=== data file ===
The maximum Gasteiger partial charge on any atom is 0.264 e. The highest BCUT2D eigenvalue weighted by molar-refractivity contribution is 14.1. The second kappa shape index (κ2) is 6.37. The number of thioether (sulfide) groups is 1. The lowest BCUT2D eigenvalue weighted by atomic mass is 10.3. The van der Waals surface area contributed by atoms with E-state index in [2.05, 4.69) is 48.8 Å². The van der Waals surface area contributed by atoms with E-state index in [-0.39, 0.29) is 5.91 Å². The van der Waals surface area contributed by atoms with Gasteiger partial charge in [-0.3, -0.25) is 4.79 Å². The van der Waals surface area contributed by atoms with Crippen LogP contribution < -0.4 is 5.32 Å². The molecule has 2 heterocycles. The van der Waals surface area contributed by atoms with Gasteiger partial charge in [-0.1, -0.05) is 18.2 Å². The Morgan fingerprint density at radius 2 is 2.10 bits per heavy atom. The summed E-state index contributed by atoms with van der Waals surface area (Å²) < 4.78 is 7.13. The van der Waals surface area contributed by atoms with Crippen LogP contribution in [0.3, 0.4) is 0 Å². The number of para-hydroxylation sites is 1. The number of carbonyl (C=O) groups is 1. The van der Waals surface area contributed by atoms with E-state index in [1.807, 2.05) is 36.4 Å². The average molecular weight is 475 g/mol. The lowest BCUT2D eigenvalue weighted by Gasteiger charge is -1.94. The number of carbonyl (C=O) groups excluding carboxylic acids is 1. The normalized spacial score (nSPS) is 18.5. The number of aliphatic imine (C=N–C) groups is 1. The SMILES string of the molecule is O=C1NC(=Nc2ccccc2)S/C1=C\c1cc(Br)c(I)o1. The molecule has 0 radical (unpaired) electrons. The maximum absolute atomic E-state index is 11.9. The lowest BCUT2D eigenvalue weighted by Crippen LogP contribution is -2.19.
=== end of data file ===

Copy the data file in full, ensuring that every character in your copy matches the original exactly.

The maximum Gasteiger partial charge on any atom is 0.264 e. The highest BCUT2D eigenvalue weighted by molar-refractivity contribution is 14.1. The second kappa shape index (κ2) is 6.37. The number of thioether (sulfide) groups is 1. The lowest BCUT2D eigenvalue weighted by atomic mass is 10.3. The van der Waals surface area contributed by atoms with E-state index in [2.05, 4.69) is 48.8 Å². The van der Waals surface area contributed by atoms with E-state index in [-0.39, 0.29) is 5.91 Å². The van der Waals surface area contributed by atoms with Gasteiger partial charge in [-0.3, -0.25) is 4.79 Å². The van der Waals surface area contributed by atoms with Crippen LogP contribution < -0.4 is 5.32 Å². The molecule has 2 heterocycles. The van der Waals surface area contributed by atoms with Gasteiger partial charge in [-0.1, -0.05) is 18.2 Å². The Morgan fingerprint density at radius 2 is 2.10 bits per heavy atom. The summed E-state index contributed by atoms with van der Waals surface area (Å²) < 4.78 is 7.13. The van der Waals surface area contributed by atoms with Crippen LogP contribution in [0.3, 0.4) is 0 Å². The number of para-hydroxylation sites is 1. The number of carbonyl (C=O) groups is 1. The van der Waals surface area contributed by atoms with E-state index in [1.807, 2.05) is 36.4 Å². The average molecular weight is 475 g/mol. The lowest BCUT2D eigenvalue weighted by Gasteiger charge is -1.94. The number of carbonyl (C=O) groups excluding carboxylic acids is 1. The normalized spacial score (nSPS) is 18.5. The number of aliphatic imine (C=N–C) groups is 1. The SMILES string of the molecule is O=C1NC(=Nc2ccccc2)S/C1=C\c1cc(Br)c(I)o1. The molecule has 0 radical (unpaired) electrons. The maximum absolute atomic E-state index is 11.9. The lowest BCUT2D eigenvalue weighted by Crippen LogP contribution is -2.19.